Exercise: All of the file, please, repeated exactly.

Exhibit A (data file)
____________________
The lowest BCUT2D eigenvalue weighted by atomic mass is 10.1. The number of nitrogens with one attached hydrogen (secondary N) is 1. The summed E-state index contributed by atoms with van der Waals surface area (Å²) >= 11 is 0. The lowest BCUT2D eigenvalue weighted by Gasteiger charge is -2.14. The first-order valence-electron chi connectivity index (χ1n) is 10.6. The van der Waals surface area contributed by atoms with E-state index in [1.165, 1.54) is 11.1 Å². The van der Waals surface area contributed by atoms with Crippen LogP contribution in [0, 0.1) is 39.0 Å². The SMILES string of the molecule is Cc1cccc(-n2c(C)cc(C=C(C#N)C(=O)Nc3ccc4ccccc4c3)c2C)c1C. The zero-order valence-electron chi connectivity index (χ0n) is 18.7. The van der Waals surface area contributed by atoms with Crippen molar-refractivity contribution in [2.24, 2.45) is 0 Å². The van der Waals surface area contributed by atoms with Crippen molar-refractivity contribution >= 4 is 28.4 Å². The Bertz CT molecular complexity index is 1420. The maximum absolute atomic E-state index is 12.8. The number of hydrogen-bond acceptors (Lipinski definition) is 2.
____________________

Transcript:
The lowest BCUT2D eigenvalue weighted by atomic mass is 10.1. The number of nitrogens with one attached hydrogen (secondary N) is 1. The summed E-state index contributed by atoms with van der Waals surface area (Å²) >= 11 is 0. The lowest BCUT2D eigenvalue weighted by Gasteiger charge is -2.14. The first-order valence-electron chi connectivity index (χ1n) is 10.6. The van der Waals surface area contributed by atoms with E-state index in [1.165, 1.54) is 11.1 Å². The van der Waals surface area contributed by atoms with Crippen LogP contribution in [0, 0.1) is 39.0 Å². The SMILES string of the molecule is Cc1cccc(-n2c(C)cc(C=C(C#N)C(=O)Nc3ccc4ccccc4c3)c2C)c1C. The zero-order valence-electron chi connectivity index (χ0n) is 18.7. The van der Waals surface area contributed by atoms with Crippen molar-refractivity contribution in [2.24, 2.45) is 0 Å². The van der Waals surface area contributed by atoms with Crippen molar-refractivity contribution >= 4 is 28.4 Å². The Bertz CT molecular complexity index is 1420. The maximum absolute atomic E-state index is 12.8. The number of hydrogen-bond acceptors (Lipinski definition) is 2.